When Noa wakes up on a hospital table at the beginning of Don’t Turn Around, she has no idea where she is or why she is there. Her instincts tell her to run and—after living for years on her own or in foster homes—she knows to trust them. Luckily, she soon meets up with Peter, who has problems of his own: He's managed to attract the attention of men involved in illegal activities, leading him to run away from home. The two of them team up to find out who kidnapped Noa, who stole Peter's laptop and who means them harm.

We checked in with author Michelle Gagnon, and she spoke with us about writing for teens and how the foster care system fails teenagers.

Check out these other titles featuring teen hackers in this list.

Was there anything different about the process of writing for a teen audience as opposed to adults?

It's funny—when I wrote the first draft, I treated it just like any of my other books. The reason I decided to make it for young adults was because a friend of mine noticed I had a teenage character in pretty much every book I'd written. She told me she'd loved to see what I could do with a cast of just teenage characters. The only thing that was different was Noa and Peter don't have same level of resources or the general respect they'd be getting if they were adults. I was limited by some of stuff they could do—I couldn't have them running around with guns! I also went back and toned down the swearing a bit, but I tried to keep it realistic. I don't have a lot of sex and romance in my other books anyway. There tend to be long chase scenes, and there isn't time to stop and do other things. They barely have time to eat!

Your young characters keep trying to take control, even when they're up against powerful, dangerous people. What is it about this dynamic that's so satisfying?

I think what I liked about it was the juxtaposition of two characters from different extremes. Noa had such a difficult life and childhood since losing her parents—she was forced to become a survivor. It wouldn't have occurred to her to go to police; no one in authority had ever helped her. Peter was from the opposite background; he's been coddled his entire life. He doesn't even have chores! My favorite moment is when they're in the mall and he says he doesn't have anywhere to go. He panics, and Noa says 'Well, you get used to it.' I think it's important for people to think about being forced outside their comfort zone. Regardless of what their lives were like before, they both get ripped out of them through no fault of their own.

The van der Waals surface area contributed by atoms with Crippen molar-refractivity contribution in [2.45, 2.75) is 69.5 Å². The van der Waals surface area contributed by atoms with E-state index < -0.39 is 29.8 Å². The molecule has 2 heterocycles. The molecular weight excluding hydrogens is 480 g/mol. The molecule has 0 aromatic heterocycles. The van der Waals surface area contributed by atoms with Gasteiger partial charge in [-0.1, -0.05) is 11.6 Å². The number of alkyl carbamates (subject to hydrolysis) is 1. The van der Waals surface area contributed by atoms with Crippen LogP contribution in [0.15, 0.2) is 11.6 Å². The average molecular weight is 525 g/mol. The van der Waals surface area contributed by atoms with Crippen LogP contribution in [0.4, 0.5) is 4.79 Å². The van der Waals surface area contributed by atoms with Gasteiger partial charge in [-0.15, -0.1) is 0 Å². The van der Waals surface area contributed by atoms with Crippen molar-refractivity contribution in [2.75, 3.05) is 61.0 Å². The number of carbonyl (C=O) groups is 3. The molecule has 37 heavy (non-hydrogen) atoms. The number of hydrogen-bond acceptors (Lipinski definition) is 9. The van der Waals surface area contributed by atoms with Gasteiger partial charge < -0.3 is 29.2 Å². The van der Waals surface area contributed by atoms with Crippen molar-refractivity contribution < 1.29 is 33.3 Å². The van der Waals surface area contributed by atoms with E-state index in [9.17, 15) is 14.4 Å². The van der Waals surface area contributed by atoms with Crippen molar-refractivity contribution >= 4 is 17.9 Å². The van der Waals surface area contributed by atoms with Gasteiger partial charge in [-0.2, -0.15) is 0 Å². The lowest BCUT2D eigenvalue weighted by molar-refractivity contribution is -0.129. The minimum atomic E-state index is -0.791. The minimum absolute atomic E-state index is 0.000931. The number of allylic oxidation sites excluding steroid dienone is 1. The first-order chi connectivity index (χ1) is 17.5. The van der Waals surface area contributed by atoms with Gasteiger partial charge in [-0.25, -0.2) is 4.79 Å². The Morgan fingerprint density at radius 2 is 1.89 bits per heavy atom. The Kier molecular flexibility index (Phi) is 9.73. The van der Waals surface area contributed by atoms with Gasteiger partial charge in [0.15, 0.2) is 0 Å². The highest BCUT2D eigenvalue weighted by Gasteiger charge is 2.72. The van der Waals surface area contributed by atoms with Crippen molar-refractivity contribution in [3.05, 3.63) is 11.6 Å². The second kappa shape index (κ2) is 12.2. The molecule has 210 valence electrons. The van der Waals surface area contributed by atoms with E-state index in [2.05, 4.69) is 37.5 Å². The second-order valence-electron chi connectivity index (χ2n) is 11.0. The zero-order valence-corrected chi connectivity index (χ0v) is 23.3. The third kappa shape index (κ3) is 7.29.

Both Noa and Peter feel more comfortable in their virtual lives than their actual lives. Do you think this is a growing problem in the real world, or can it be a healthy thing for kids who haven't found their niche?

It can be both. There needs to be some sort of a balance. It's interesting, having switched into young adult readers, it's more about doing blog tours instead of getting on a plane to go do readings. That's where the teen readers are—it's easier to get them to visit you on a blog than in a store. But it's not necessarily a bad thing. In some ways, being online replaces sitting at home writing in your diary. I think it makes them feel less isolated than they did back when I was a teenager. I just saw something the other day called nomophobia, which is when people have a dread terror of losing their cell phones, they almost have a panic attack when they realize they left their cell phone at home. I'm a little guilty of it myself—I check my Facebook page way too often every day.

Your young characters are dealing with pretty harsh circumstances—bad foster-care situations, homelessness, drug abuse. Is it important for young readers to read about kids with really hard lives?

I think it's really important. The foster-care system in this country is really damaged on so many different levels. Through writing this book I came in contact with a friend of a friend who lived something of parallel life to Noa. She went into foster-care system at 11, ended up getting placed in 13 different houses, she was homeless for a while as teenager, and at one point her mother attacked her with knife. Now she has a couple of master's degrees and is finishing up a PhD program. She's also started a crowd-funding program called Rising Tides. It's directly geared toward foster kids who are aging out of the system. When they turn 18, they're basically dumped on the street and most of them end up incarcerated, or pregnant, or homeless. She set up this group that helps kids set very specific life goals, and you can give directly to these kids; their stories are up on the website. There's nothing else like it out there. When writing the book I did a lot of research on foster care and was just horrified at the stories. Noa's circumstances are not unusual.